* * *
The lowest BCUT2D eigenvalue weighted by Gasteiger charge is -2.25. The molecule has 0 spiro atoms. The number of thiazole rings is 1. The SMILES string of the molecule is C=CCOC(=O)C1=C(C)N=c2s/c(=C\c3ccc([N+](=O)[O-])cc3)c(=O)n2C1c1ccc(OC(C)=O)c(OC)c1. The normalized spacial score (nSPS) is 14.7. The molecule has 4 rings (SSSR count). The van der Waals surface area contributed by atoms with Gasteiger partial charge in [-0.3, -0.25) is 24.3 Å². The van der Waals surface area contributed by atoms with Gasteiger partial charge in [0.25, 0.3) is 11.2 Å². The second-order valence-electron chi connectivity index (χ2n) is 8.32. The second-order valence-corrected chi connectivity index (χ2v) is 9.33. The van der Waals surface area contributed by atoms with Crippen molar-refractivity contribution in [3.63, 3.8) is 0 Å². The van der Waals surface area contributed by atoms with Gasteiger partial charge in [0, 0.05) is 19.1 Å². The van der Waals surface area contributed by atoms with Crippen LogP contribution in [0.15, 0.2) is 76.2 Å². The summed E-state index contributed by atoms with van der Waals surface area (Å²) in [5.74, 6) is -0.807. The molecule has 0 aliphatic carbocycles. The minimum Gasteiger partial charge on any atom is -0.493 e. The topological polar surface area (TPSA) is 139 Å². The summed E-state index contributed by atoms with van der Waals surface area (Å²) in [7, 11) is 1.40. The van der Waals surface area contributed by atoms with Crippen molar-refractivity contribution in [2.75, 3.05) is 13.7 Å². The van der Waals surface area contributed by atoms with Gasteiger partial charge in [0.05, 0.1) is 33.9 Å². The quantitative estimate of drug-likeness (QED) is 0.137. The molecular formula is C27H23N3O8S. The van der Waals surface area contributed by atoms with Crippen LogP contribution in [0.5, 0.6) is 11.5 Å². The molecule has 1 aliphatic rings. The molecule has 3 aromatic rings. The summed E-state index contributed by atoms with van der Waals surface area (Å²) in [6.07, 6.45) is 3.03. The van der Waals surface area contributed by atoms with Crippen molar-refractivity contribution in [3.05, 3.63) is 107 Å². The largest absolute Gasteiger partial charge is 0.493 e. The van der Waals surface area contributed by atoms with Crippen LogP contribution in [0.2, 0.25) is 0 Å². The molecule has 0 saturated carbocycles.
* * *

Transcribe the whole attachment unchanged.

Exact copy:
The lowest BCUT2D eigenvalue weighted by Gasteiger charge is -2.25. The molecule has 0 spiro atoms. The number of thiazole rings is 1. The SMILES string of the molecule is C=CCOC(=O)C1=C(C)N=c2s/c(=C\c3ccc([N+](=O)[O-])cc3)c(=O)n2C1c1ccc(OC(C)=O)c(OC)c1. The normalized spacial score (nSPS) is 14.7. The molecule has 4 rings (SSSR count). The van der Waals surface area contributed by atoms with Gasteiger partial charge in [-0.3, -0.25) is 24.3 Å². The van der Waals surface area contributed by atoms with Gasteiger partial charge in [0.25, 0.3) is 11.2 Å². The second-order valence-electron chi connectivity index (χ2n) is 8.32. The second-order valence-corrected chi connectivity index (χ2v) is 9.33. The van der Waals surface area contributed by atoms with Crippen molar-refractivity contribution in [3.63, 3.8) is 0 Å². The van der Waals surface area contributed by atoms with Gasteiger partial charge in [0, 0.05) is 19.1 Å². The van der Waals surface area contributed by atoms with Crippen LogP contribution in [0.15, 0.2) is 76.2 Å². The summed E-state index contributed by atoms with van der Waals surface area (Å²) in [5.74, 6) is -0.807. The molecule has 0 aliphatic carbocycles. The minimum Gasteiger partial charge on any atom is -0.493 e. The topological polar surface area (TPSA) is 139 Å². The summed E-state index contributed by atoms with van der Waals surface area (Å²) in [7, 11) is 1.40. The van der Waals surface area contributed by atoms with Crippen molar-refractivity contribution in [2.75, 3.05) is 13.7 Å². The van der Waals surface area contributed by atoms with Gasteiger partial charge in [0.05, 0.1) is 33.9 Å². The quantitative estimate of drug-likeness (QED) is 0.137. The molecular formula is C27H23N3O8S. The van der Waals surface area contributed by atoms with Crippen LogP contribution in [0.5, 0.6) is 11.5 Å². The molecule has 1 aliphatic rings. The molecule has 3 aromatic rings. The summed E-state index contributed by atoms with van der Waals surface area (Å²) in [6.07, 6.45) is 3.03. The van der Waals surface area contributed by atoms with Crippen molar-refractivity contribution in [3.05, 3.63) is 107 Å². The largest absolute Gasteiger partial charge is 0.493 e. The van der Waals surface area contributed by atoms with Crippen LogP contribution in [0.2, 0.25) is 0 Å². The molecule has 0 saturated carbocycles.